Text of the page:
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College Students Benefit from Wellness Training

  • August 26, 2020
  • Anxiety, Depression, Patients and Families

Demand for mental health services at college counseling centers has been on the rise in recent years. Stress, anxiety and depression are the most common mental health issues among students seeking help. The COVID-19 pandemic has had a greater mental health impact on young adults than other age groups. A recent study from the Centers for Disease Control and Prevention found that among young adults 18 to 24, 75% reported experiencing at least one adverse mental health symptom and 25% had considered suicide in the past 30 days.

A new study examines the potential of a proactive, preventative approach to building resilience and promoting psychological thriving in students before they experience mental health symptoms. Researchers at Yale looked at three resiliency training programs designed to help students manage stress and anxiety and improve mental well-being. They found two of the three led to improvements in mental well-being.

In a randomized controlled trial involving 131 students, researchers compared three prevention intervention programs (SKY Campus Happiness, Foundations of Emotional Intelligence, and Mindfulness-Based Stress Reduction) and a non-intervention control. They looked at a range of different measures across the spectrum of mental health from mental illness to psychological thriving, including:

  • Mental health: burnout, stress, distress, anxiety and depression.
  • Psychological thriving: psychological well-being, life satisfaction, positive and negative affect (experiencing positive or negative emotions), gratitude, self-compassion, mindfulness, adaptive and maladaptive coping, optimism, self-esteem, social connectedness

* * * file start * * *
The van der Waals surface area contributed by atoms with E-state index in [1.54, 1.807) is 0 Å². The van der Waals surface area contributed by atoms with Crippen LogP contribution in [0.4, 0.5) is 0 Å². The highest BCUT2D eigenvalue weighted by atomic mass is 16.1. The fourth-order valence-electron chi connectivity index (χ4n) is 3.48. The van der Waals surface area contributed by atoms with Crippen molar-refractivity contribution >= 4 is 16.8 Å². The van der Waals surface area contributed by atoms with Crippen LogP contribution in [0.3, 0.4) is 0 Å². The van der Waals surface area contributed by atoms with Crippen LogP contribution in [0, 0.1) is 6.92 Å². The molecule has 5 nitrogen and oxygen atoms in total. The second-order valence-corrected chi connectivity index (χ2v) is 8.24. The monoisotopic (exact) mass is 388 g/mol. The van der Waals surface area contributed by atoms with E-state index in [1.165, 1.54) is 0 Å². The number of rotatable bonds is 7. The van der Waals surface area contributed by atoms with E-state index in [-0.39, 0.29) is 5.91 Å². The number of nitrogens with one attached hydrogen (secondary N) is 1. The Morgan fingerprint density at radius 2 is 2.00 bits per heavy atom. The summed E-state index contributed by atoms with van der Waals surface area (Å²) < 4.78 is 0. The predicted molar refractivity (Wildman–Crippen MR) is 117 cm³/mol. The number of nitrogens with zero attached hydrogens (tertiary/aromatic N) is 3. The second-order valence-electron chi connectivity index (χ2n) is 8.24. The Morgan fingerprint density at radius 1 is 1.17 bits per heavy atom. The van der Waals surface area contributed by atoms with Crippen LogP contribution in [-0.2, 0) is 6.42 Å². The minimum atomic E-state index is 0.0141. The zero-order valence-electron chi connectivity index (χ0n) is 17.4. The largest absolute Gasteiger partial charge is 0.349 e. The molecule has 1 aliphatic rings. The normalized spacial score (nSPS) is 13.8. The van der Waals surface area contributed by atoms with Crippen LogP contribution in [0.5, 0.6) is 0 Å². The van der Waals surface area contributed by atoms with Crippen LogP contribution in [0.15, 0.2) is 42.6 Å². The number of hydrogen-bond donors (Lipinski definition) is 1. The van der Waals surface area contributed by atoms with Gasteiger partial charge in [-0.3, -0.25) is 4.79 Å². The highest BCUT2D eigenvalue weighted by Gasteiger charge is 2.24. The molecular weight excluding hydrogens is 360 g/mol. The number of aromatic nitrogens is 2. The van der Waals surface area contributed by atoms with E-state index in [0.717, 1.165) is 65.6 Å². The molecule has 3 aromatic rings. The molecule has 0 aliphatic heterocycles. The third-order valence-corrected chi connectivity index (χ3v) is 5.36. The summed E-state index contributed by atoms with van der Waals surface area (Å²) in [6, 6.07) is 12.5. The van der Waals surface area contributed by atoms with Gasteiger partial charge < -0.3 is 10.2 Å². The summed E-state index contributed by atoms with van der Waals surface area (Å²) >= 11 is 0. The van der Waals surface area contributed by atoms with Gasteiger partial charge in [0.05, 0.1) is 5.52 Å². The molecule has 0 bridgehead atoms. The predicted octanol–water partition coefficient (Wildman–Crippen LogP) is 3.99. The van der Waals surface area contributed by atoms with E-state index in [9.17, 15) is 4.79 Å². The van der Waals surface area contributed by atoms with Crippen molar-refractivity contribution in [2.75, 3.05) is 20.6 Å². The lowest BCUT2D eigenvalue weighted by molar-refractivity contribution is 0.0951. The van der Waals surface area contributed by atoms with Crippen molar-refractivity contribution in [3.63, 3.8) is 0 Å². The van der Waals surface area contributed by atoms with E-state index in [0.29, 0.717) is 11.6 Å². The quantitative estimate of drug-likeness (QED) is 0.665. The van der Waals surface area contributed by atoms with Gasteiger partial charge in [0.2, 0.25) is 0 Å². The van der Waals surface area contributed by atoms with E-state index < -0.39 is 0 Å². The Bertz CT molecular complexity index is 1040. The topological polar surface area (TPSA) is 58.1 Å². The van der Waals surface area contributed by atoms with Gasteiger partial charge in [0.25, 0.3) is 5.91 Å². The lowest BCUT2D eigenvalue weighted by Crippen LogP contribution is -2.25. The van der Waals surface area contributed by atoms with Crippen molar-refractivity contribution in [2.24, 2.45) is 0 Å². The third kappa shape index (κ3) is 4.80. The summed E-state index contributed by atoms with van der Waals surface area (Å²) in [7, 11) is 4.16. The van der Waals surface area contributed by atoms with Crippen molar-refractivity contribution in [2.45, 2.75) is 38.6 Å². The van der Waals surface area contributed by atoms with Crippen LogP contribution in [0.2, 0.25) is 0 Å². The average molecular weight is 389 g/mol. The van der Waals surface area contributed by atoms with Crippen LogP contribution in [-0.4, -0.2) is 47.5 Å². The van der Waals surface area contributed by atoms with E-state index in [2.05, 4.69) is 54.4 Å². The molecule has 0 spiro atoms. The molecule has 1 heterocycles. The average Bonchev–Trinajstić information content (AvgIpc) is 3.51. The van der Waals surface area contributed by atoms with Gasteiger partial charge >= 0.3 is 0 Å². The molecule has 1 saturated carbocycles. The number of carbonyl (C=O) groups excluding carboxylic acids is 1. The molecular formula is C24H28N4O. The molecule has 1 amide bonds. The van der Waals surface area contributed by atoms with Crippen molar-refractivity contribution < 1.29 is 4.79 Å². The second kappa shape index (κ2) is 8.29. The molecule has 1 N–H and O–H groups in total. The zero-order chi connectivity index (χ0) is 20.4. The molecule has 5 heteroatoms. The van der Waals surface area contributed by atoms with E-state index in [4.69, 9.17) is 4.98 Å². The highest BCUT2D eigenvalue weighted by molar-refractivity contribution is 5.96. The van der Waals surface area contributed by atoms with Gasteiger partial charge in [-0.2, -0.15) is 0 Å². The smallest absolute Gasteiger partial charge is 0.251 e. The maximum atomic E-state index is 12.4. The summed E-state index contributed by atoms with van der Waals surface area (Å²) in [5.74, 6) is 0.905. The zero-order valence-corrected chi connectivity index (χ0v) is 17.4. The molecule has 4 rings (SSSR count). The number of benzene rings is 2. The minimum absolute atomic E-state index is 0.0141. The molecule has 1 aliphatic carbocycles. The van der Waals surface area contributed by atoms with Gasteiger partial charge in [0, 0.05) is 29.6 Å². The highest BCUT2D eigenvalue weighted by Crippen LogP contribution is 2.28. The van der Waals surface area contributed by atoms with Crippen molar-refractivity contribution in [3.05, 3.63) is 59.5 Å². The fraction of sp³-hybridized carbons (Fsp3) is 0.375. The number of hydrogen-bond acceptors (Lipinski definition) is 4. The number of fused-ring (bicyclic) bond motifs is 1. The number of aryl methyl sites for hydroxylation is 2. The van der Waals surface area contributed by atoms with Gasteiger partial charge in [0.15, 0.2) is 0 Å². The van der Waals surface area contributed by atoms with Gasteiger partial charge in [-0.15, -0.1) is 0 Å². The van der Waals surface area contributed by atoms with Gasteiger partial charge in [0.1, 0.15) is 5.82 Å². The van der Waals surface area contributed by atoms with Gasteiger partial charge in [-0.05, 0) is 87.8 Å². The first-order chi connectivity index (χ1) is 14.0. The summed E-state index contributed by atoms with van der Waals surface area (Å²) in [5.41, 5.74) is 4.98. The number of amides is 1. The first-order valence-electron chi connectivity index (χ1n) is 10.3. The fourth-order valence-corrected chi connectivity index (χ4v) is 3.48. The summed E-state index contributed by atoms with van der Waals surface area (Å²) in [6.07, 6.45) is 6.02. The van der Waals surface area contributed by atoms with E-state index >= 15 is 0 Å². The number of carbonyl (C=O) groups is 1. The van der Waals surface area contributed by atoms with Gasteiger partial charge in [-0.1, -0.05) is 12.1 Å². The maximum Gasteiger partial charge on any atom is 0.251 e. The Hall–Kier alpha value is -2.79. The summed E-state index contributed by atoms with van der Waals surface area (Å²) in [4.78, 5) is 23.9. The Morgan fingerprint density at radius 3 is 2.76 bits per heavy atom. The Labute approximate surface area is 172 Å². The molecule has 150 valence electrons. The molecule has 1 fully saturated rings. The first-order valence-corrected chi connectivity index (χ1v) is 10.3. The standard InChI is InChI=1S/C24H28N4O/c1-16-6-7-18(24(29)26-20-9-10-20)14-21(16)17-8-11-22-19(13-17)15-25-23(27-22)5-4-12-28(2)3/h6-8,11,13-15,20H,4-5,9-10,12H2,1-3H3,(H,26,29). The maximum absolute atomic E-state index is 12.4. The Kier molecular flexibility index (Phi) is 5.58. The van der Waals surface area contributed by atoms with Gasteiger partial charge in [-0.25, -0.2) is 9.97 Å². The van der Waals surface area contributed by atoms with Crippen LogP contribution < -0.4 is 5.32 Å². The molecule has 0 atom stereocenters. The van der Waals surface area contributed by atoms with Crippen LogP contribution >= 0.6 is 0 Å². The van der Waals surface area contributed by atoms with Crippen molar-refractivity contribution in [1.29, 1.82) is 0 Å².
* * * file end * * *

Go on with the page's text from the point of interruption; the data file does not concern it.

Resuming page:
• Physical health and sleep

All three programs focused on skill-building and wellness and provided students with 30-hours of training over eight weeks. Of the three interventions,  SKY Campus Happiness had the most positive impact on student well-being with benefits in six areas, according to the study.

The SKY program provides tools for psychological resilience and stress management, including yoga postures, breathing exercises, meditation, and training in positive psychological skills, such as gratitude and social connection. It also includes training in leadership skills and community service.

The Emotional Intelligence program, which focuses on knowledge of emotions and emotion regulation, benefited one outcome—mindfulness. The Mindfulness-Based Stress Reduction program showed no change. The majority of students in all three programs said they would recommend the intervention to their friends.

The authors conclude that delivering the SKY Campus Happiness or Emotional Intelligence program to university students “may be a cost-effective and efficient way to proactively and preventatively address mental health for university students and reduce the financial strain on universities.”


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